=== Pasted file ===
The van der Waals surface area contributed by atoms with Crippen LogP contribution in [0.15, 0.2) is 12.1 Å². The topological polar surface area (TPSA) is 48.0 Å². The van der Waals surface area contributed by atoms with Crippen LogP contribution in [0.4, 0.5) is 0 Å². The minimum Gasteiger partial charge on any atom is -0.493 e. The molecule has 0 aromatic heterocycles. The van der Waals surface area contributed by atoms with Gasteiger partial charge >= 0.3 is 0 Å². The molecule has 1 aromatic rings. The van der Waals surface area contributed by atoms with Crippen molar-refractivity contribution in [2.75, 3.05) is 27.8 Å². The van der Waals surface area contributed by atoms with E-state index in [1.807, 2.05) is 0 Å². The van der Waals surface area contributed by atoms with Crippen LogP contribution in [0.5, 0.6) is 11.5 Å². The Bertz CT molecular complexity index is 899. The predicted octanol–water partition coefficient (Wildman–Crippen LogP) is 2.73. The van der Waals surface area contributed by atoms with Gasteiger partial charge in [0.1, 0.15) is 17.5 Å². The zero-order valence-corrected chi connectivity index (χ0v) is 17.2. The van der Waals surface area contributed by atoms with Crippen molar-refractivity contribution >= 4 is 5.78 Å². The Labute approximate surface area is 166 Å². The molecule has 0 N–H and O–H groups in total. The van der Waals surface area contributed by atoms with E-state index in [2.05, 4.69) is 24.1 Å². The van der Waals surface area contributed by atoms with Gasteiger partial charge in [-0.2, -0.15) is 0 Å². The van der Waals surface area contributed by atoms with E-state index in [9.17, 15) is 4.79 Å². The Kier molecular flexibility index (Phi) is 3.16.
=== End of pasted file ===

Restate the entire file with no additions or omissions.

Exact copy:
The van der Waals surface area contributed by atoms with Crippen LogP contribution in [0.15, 0.2) is 12.1 Å². The topological polar surface area (TPSA) is 48.0 Å². The van der Waals surface area contributed by atoms with Crippen LogP contribution in [0.4, 0.5) is 0 Å². The minimum Gasteiger partial charge on any atom is -0.493 e. The molecule has 0 aromatic heterocycles. The van der Waals surface area contributed by atoms with Gasteiger partial charge >= 0.3 is 0 Å². The molecule has 1 aromatic rings. The van der Waals surface area contributed by atoms with Crippen molar-refractivity contribution in [2.75, 3.05) is 27.8 Å². The van der Waals surface area contributed by atoms with E-state index in [1.807, 2.05) is 0 Å². The van der Waals surface area contributed by atoms with Crippen LogP contribution in [0.5, 0.6) is 11.5 Å². The Bertz CT molecular complexity index is 899. The predicted octanol–water partition coefficient (Wildman–Crippen LogP) is 2.73. The van der Waals surface area contributed by atoms with Gasteiger partial charge in [0.1, 0.15) is 17.5 Å². The zero-order valence-corrected chi connectivity index (χ0v) is 17.2. The van der Waals surface area contributed by atoms with Crippen molar-refractivity contribution >= 4 is 5.78 Å². The Labute approximate surface area is 166 Å². The molecule has 0 N–H and O–H groups in total. The van der Waals surface area contributed by atoms with E-state index in [2.05, 4.69) is 24.1 Å². The van der Waals surface area contributed by atoms with Gasteiger partial charge in [-0.2, -0.15) is 0 Å². The van der Waals surface area contributed by atoms with E-state index in [9.17, 15) is 4.79 Å². The Kier molecular flexibility index (Phi) is 3.16.